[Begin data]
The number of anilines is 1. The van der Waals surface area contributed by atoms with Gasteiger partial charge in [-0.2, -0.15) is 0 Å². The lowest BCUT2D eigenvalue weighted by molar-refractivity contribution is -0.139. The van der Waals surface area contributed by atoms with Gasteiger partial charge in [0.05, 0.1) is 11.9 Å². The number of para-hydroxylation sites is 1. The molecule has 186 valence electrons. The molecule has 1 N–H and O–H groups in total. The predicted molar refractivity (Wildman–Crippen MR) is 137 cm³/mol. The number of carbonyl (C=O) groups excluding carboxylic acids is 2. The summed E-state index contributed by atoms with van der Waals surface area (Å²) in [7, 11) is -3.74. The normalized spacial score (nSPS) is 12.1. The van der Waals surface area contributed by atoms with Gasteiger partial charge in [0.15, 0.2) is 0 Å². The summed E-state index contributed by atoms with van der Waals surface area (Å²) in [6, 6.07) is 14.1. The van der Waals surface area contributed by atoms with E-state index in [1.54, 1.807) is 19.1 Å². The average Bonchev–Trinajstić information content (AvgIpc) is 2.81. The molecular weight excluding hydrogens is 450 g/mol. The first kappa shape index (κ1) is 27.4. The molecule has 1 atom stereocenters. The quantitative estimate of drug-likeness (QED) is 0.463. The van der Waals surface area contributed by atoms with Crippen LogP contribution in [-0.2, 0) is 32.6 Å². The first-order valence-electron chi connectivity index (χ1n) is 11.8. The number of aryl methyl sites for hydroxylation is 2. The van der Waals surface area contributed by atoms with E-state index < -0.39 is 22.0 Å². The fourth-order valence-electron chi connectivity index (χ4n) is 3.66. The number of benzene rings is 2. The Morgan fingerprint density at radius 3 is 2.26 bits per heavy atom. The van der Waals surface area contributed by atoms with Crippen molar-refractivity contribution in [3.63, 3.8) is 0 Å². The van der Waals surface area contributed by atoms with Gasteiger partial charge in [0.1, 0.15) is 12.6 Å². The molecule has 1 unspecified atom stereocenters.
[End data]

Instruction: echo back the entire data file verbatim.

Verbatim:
The number of anilines is 1. The van der Waals surface area contributed by atoms with Gasteiger partial charge in [-0.2, -0.15) is 0 Å². The lowest BCUT2D eigenvalue weighted by molar-refractivity contribution is -0.139. The van der Waals surface area contributed by atoms with Gasteiger partial charge in [0.05, 0.1) is 11.9 Å². The number of para-hydroxylation sites is 1. The molecule has 186 valence electrons. The molecule has 1 N–H and O–H groups in total. The predicted molar refractivity (Wildman–Crippen MR) is 137 cm³/mol. The number of carbonyl (C=O) groups excluding carboxylic acids is 2. The summed E-state index contributed by atoms with van der Waals surface area (Å²) in [7, 11) is -3.74. The normalized spacial score (nSPS) is 12.1. The van der Waals surface area contributed by atoms with Gasteiger partial charge in [0.15, 0.2) is 0 Å². The summed E-state index contributed by atoms with van der Waals surface area (Å²) in [6, 6.07) is 14.1. The van der Waals surface area contributed by atoms with E-state index in [1.54, 1.807) is 19.1 Å². The average Bonchev–Trinajstić information content (AvgIpc) is 2.81. The molecular weight excluding hydrogens is 450 g/mol. The first kappa shape index (κ1) is 27.4. The molecule has 1 atom stereocenters. The quantitative estimate of drug-likeness (QED) is 0.463. The van der Waals surface area contributed by atoms with Crippen LogP contribution in [-0.2, 0) is 32.6 Å². The first-order valence-electron chi connectivity index (χ1n) is 11.8. The number of aryl methyl sites for hydroxylation is 2. The van der Waals surface area contributed by atoms with E-state index < -0.39 is 22.0 Å². The fourth-order valence-electron chi connectivity index (χ4n) is 3.66. The number of benzene rings is 2. The Morgan fingerprint density at radius 3 is 2.26 bits per heavy atom. The van der Waals surface area contributed by atoms with Crippen molar-refractivity contribution in [3.63, 3.8) is 0 Å². The van der Waals surface area contributed by atoms with Gasteiger partial charge in [0.1, 0.15) is 12.6 Å². The molecule has 1 unspecified atom stereocenters.